Watching insiders is like participating in a weeks-long stakeout. You expect something to happen, but you don't know what. So you settle in, sip your coffee, and wait for clues to solving the big case.

Here, the "case" is direction: Which way is your stock headed? The "clues" come in the form of insider buying and selling action. Have a look at Amgen (NASDAQ:AMGN) over the past year.

Insider Rating

Volume sales over much of the past year, and at prices below what the stock trades for presently.

Business Description

One of the world's largest and most successful biotechs.

Recent Price


CAPS Stars (out of 5)


Percentage of Shares Owned by Insiders


Net Buying (Selling)*

($9.59 million)

Last Buyer (% Increase)

Vance Coffman, Director
8,265 shares at $60.50 apiece on Nov. 5, 2008
(Purchase bolstered direct holdings by 344%)

Last Seller (% Decrease)

Brian McNamee, Sr. VP Human Resources
10,000 shares at $51.55 apiece on June 3
(Sale represented 18% of direct holdings)


Novartis (NYSE:NVS)
Sanofi-Aventis (NYSE:SNY)

CAPS Members Bullish on AMGN Also Bullish on

Johnson & Johnson (NYSE:JNJ)

CAPS Members Bearish on AMGN Also Bearish on

Starbucks (NASDAQ:SBUX)
Citigroup (NYSE:C)

Recent Foolish Coverage of AMGN

Good Luck in 2010, Amgen
Still Waiting for Its Blockbuster
Pharma's Next Home Run Drug Could Be 4 Singles Instead

Sources: Form 4 Oracle, Capital IQ, and Motley Fool CAPS. Data current as of Oct. 28.
*Open market sales and purchases only.

What we're tracking here, and why
Insider buying data can be confusing. Here, I'm concentrating only on buying and selling conducted in the open market. With most of these transactions, insiders control the timing. Other times they're buying or selling under the purview of a 10b5-1 plan. Either way, personal holdings are being bought and sold.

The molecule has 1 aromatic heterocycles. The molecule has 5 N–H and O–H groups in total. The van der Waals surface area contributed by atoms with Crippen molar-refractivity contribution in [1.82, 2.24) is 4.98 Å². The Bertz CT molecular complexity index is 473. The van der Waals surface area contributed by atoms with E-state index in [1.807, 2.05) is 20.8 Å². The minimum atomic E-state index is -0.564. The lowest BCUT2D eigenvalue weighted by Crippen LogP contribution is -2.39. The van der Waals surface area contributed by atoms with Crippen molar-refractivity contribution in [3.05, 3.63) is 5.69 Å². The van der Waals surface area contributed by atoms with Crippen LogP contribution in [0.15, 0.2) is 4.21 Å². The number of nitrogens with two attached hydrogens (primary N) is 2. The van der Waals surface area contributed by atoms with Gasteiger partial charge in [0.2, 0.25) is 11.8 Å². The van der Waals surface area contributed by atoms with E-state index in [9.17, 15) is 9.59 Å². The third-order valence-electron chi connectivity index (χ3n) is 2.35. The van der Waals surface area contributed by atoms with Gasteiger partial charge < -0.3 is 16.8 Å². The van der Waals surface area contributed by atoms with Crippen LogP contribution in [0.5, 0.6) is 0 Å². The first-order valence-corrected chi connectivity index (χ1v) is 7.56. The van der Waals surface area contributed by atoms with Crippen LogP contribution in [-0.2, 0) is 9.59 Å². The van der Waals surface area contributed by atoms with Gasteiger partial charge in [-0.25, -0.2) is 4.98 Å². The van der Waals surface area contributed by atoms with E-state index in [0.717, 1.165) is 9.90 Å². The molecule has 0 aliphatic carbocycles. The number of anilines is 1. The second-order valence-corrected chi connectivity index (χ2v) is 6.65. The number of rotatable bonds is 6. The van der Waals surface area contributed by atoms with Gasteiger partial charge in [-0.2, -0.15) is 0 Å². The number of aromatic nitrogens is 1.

Those personal holdings matter the most -- they're the shares executives hold for investment, rather than compensation. Employee stock options are different; they're compensatory in the purest sense. I've stripped out options-related buying and selling from the calculations you see above.

The Foolish view: Bearish
Biotech isn't my beat, but I can tell when a business is beleaguered, and Amgen definitely fits the bill. A U.K. trust is suing the company and industry peer Wyeth, now a subsidiary of Pfizer (NYSE:PFE). The Mathilda and Terence Kennedy Institute of Rheumatology Trust alleges that the companies' Enbrel treatment for rheumatoid arthritis violates a 2001 patent held by the trust, Reuters reports.

And that's not the only bad news, at least as far as CAPS investor PenicillinG is concerned. "After watching the FDA advisory meeting for denosumab, I believe Amgen will be lucky to get an osteoporosis indication as a second line treatment for women with a high risk of fractures (the PDUFA date is October 19)," this Fool wrote in early October. "Amgen was literally pounded by the panel on safety. [Eli Lilly's] Forteo (even though a once a day injection) is a better drug."

Insiders would likely dispute that claim, but there's no disputing the high volume of selling at Amgen over the past year. Even more troubling than the volume is the pricing. Executives and board members have sold at prices lower than today's. The lone buy came late last year, at north of $60 per share. But without corresponding buys from other insiders, I find this outlier to be little more than a green buoy in a sea of red.

Do you agree? Disagree? Log into Motley Fool CAPS today and tell us how you would rate Amgen.

And if you want me to take a Foolish peek at the insider action of your favorite stock, email me here or use the comments box below. I'll write this column as often as you, our readers, demand.

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Starbucks is a Stock Advisor selection. Johnson & Johnson is an Income Investor pick. Novartis is a Global Gains recommendation. Pfizer is an Inside Value pick. The Fool owns shares of Starbucks. Try any of our Foolish newsletter services free for 30 days.

Fool contributor Tim Beyers didn't own shares in any of the companies mentioned in this article at the time of publication. Check out his portfolio holdings and Foolish writings, or connect with him on Twitter as @milehighfool. The Motley Fool owns shares of Starbucks and is also on Twitter as @TheMotleyFool. The Fool's disclosure policy has its eye on you.